Back in the years 2000-01, when Reggie Witherspoon was putting together the freshman class that would change the course of basketball history at UB, he tried to sell them on the unique charm of being an athlete in Buffalo.
“We told them, ‘Home will always be home,’” Witherspoon recalled. “‘But this can be a second home for you’. We talked about leaving a legacy, so when you come back and bring your kids to town, people will be able to tell your kids who you are because they remember who you were.”
He landed a terrific class that year, one that came within a last-second basket of reaching the NCAA Tournament in their senior year in 2005. Jason Bird, Danny Gilbert, Mark Bortz and the MAC player of the year, Turner Battle, left a legacy and put UB on the Division I hoop map.
As for Buffalo as a second home, that took some getting used to.
“It’s funny,” Battle said early this week. “When we were seniors, we said we were never coming back. Oh, yeah. All of us.”
But look at them now. All four of those ’05 recruits eventually settled in Buffalo. Bird is a financial advisor, Gilbert an insurance salesman, Bortz a marketing manager at Fisher Price. They all came back after playing professional basketball and raising families in Western New York.
Battle, who served as a UB assistant under Witherspoon from 2007-13, is back in his second home, too. In May, Battle was hired as the athletic director at The Park School, stepping away from the high-stress world of Division I basketball after 15 years as an assistant coach.
Soon after taking the AD job, Battle hired Rod Middleton, who played for UB from 2002-06, as the boys basketball coach at Park. Middleton, a highly regarded local basketball trainer, was another in the list of ex-Bulls — Clement Smith, Tony Watson, to name two more — to settle here.
Battle said it was a difficult decision to leave college coaching. He has been an assistant at Chattanooga, Buffalo, UAB, East Tennessee State and Middle Tennessee. He coached in three places in the last three years. Despite his experience, he had only two head coaching interviews along the way — at UB and Niagara.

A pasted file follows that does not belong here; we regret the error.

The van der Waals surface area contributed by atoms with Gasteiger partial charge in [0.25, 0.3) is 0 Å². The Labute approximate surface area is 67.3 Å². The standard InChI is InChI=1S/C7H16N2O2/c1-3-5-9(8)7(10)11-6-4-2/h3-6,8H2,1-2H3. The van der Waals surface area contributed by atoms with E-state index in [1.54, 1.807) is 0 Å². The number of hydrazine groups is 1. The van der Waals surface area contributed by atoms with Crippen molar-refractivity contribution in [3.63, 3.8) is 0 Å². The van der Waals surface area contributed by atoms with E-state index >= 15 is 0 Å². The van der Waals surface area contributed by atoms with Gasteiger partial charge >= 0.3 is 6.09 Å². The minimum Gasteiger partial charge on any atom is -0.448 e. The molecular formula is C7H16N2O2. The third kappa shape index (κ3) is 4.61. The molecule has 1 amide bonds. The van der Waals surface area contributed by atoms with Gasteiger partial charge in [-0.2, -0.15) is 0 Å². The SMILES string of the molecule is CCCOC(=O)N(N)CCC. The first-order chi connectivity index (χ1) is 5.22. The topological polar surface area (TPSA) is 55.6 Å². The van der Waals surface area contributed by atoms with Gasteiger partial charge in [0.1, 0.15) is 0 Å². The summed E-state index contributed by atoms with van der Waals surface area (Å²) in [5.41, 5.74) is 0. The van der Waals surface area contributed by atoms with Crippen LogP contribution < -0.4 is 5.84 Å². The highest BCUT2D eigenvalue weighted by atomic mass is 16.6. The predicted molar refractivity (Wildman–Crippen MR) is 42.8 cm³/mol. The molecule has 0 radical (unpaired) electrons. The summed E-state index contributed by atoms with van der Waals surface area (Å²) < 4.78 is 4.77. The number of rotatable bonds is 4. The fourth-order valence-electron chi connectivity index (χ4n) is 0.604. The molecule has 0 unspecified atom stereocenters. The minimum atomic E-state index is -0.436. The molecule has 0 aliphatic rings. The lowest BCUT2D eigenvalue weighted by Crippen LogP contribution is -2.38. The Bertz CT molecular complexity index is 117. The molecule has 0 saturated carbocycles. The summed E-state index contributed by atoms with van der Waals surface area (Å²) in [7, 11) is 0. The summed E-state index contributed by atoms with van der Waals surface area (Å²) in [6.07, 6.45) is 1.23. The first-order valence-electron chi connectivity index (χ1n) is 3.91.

He said he and his wife, the former Clare Crowley, had many conversations about a possible move. Crowley, who was a hoop standout at Mount Mercy and Fredonia State and a successful girls’ coach at Williamsville North, understood the pull that college coaching had on her husband.
“I know there will be days when he says, ‘I miss coaching,’” Clare Battle said, “but the impact that he’s still able to have with kids brings purpose, and he’s realizing that now. Even in his short time, he’s been able to make an impact at Park.
“We had three kids,” she said. “A lot of change, different cities, houses, a lot of things to navigate during that time. So, I was always grateful for the community of support I did have in coaches’ wives. But we always talked about what it would be like if we had normal jobs, or if we were able to spend more time with our families and travel and do those kinds of things.”
In the end, Battle decided that the Park job was too good to turn down. Jason Bird, who is president of the Park board of trustees and has children in the school, recommended him for the position and spoke with his often. He knew Battle was frustrated with the modern college game, with the extreme emphasis on winning and the transfers and the tampering by opposing programs.
“I’ve got my masters from Canisius in sports administration,” said Battle, who was an all-MAC academic selection his last three years at UB. “I’ve always joked around and said, ‘I’ll be an AD some day.’ It’s crazy how things worked out.”
Clare said Turner’s eyes were opened during Covid, when circumstances allowed him to be home more often. It was nice spending time around the kids. Maya turned 8 on Thursday, Reena is 6, Turner Jr. (T.J.) 3-and-a-half. He’s a family man, something instilled in him by his parents, Richard and Brenda Battle, when he was growing up in Kernersville, N.C., a suburb of Winston-Salem.
“That’s how I was raised,” Battle said. “Clare was raised the same way. I don’t want them to say, ‘Dad was at this, he wasn’t at this, and Mom had to do everything.’ That’s hard for me. I missed a lot. This will be the first time ever I’ll be at my daughter’s birthday. July 21 is hard.
“My wife and kids have sacrificed enough. Clare is unbelievable, a trooper through it. Honestly, she’s done a lot of it alone, because of my travel schedule and how coaching works. She played and coached, which made it a lot easier.
“I felt like I was away from my family a lot, and this opportunity came about,” he said. “I wanted to explore it. I usually spend three or four days a summer here and it’s always hard to leave. We always said, if we get an opportunity, we’ll come back.”
Lisa Conrad, the Head of School at Park, first spoke with Battle by Zoom last fall. The more they talked, the more excited she became. He had impeccable credentials as a college coach and leader. It was a plus that he three school-age children. Park goes from pre-K through 12th grade.